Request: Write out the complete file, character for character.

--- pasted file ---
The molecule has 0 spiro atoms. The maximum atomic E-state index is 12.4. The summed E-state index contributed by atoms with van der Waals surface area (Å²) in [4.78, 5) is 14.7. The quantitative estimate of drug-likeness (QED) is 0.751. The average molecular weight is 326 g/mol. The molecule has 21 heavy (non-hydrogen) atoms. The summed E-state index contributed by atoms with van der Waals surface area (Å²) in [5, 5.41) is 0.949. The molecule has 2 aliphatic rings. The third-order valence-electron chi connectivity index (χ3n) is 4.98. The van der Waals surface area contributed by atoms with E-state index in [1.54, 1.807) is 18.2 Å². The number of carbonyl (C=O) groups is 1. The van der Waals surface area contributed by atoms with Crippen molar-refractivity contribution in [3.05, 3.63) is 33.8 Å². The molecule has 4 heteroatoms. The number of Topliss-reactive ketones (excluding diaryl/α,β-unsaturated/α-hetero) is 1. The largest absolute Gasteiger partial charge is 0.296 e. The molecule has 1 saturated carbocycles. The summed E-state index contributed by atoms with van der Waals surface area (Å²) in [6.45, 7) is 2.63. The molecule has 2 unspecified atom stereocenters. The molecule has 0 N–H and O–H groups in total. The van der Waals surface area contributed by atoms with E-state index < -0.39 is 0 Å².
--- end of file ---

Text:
The molecule has 0 spiro atoms. The maximum atomic E-state index is 12.4. The summed E-state index contributed by atoms with van der Waals surface area (Å²) in [4.78, 5) is 14.7. The quantitative estimate of drug-likeness (QED) is 0.751. The average molecular weight is 326 g/mol. The molecule has 21 heavy (non-hydrogen) atoms. The summed E-state index contributed by atoms with van der Waals surface area (Å²) in [5, 5.41) is 0.949. The molecule has 2 aliphatic rings. The third-order valence-electron chi connectivity index (χ3n) is 4.98. The van der Waals surface area contributed by atoms with E-state index in [1.54, 1.807) is 18.2 Å². The number of carbonyl (C=O) groups is 1. The van der Waals surface area contributed by atoms with Crippen molar-refractivity contribution in [3.05, 3.63) is 33.8 Å². The molecule has 4 heteroatoms. The number of Topliss-reactive ketones (excluding diaryl/α,β-unsaturated/α-hetero) is 1. The largest absolute Gasteiger partial charge is 0.296 e. The molecule has 1 saturated carbocycles. The summed E-state index contributed by atoms with van der Waals surface area (Å²) in [6.45, 7) is 2.63. The molecule has 2 unspecified atom stereocenters. The molecule has 0 N–H and O–H groups in total. The van der Waals surface area contributed by atoms with E-state index < -0.39 is 0 Å².